Prosecutors Ask Judge To Throw Out Case Against Aipac Staffers

By Nathan Guttman

Published May 01, 2009.
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The espionage case that sent shockwaves throughout the pro-Israel community came to an end Friday, as the Department of Justice filed a motion to dismiss all charges against Steve Rosen and Keith Weissman, two former lobbyists for the American Israel Public Affairs Committee.

The decision was based, according to court filings, on the prosecution’s assessment that winning the trial, scheduled to begin June 2, would be a difficult task and that the court proceedings could require the exposure of classified information. A previous ruling by Judge T.S. Ellis III had required the prosecution prove that Rosen and Weissman knew in advance that their actions would harm American national security.

“Given the diminished likelihood the government will prevail at trial under the additional intent requirements imposed by the court and the inevitable disclosure of classified information that would occur at any trial in this matter, we have asked the court to dismiss the indictment,” wrote acting Virginia District Attorney Dana Boente in a motion filed Friday.

Judge Ellis is expected to rule on Friday’s motion shortly. A dismissal would officially close the case, almost four years after Rosen and Weissman were indicted.

The two Aipac staffers were accused of communicating classified information they received from Pentagon analyst Larry Franklin to an Israeli diplomat, to their bosses at Aipac and to a journalist. They were caught as part of a sting operation in which Franklin cooperated with FBI.

Rosen told the Forward on Friday that he is pleased with the Department of Justice’s decision to drop the case. “This was an unjust prosecution,” he said in a phone interview, “but thank god we live in a country where courts can correct this.”

Aipac fired Rosen and Weissman in 2005, citing the staffers’ conduct. Rosen’s and Weissman’s lawyers argued that Aipac decided to dismiss them after being pressured by the FBI and following a promise that if the lobby cuts ties with the two former staffers, the government would not go after Aipac. Rosen has recently filed a civil lawsuit against his former bosses, arguing their charges against him amount to defamation.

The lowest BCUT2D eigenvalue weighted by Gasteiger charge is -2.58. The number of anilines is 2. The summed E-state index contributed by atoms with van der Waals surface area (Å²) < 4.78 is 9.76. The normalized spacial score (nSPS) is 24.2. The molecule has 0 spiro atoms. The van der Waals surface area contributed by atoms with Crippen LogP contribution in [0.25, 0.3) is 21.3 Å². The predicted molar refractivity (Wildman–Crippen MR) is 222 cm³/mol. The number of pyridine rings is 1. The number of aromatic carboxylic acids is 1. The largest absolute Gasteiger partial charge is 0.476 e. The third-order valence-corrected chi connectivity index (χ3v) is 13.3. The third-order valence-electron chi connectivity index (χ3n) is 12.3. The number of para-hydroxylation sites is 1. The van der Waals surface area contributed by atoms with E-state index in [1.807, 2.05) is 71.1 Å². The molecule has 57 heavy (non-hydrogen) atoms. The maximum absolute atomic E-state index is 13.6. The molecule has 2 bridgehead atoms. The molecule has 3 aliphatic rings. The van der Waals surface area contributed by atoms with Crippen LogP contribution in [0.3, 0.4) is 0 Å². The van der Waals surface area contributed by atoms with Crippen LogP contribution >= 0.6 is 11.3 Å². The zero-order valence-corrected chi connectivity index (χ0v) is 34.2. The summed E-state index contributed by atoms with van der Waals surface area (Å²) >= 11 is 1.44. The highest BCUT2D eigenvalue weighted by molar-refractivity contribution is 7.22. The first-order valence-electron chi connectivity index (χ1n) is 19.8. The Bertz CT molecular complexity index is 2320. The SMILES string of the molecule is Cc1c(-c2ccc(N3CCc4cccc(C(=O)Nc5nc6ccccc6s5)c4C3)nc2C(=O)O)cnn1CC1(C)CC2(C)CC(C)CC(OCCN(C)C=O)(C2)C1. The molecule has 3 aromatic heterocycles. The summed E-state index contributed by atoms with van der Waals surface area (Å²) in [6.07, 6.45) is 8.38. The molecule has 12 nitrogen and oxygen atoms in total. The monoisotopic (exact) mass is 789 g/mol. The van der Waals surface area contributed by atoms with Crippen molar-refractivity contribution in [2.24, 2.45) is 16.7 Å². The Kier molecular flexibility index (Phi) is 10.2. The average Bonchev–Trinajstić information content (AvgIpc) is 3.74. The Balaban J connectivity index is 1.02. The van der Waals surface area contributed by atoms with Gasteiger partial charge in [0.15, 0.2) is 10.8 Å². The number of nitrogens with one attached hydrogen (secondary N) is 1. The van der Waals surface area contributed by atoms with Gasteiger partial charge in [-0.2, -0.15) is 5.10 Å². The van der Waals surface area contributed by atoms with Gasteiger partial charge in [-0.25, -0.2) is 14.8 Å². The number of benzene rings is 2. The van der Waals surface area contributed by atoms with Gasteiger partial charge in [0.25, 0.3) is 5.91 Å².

Patrick Dorton, a spokesman for Aipac, issued a brief statement following the decision to drop the case. “We are pleased that the Department of Justice has dismissed the charges. This is a great day for Steve Rosen, Keith Weissman and their families,” Dorton said. Aipac would not provide any further comment on the issue.

Rosen and Weissman had both expressed their frustration with the way they were treated by Aipac after news of the case broke. Both have been unemployed for most of the past four years, although Rosen recently began working for the Middle East Forum, a right-leaning think tank based in Philadelphia.

The Aipac case had reached the headlines once again last month, after it was revealed that Congresswoman Jane Harman had been wiretapped following a conversation she had with a suspected Israeli agent, in which he allegedly promised her political benefits in return for her trying to help the Aipac defendants.


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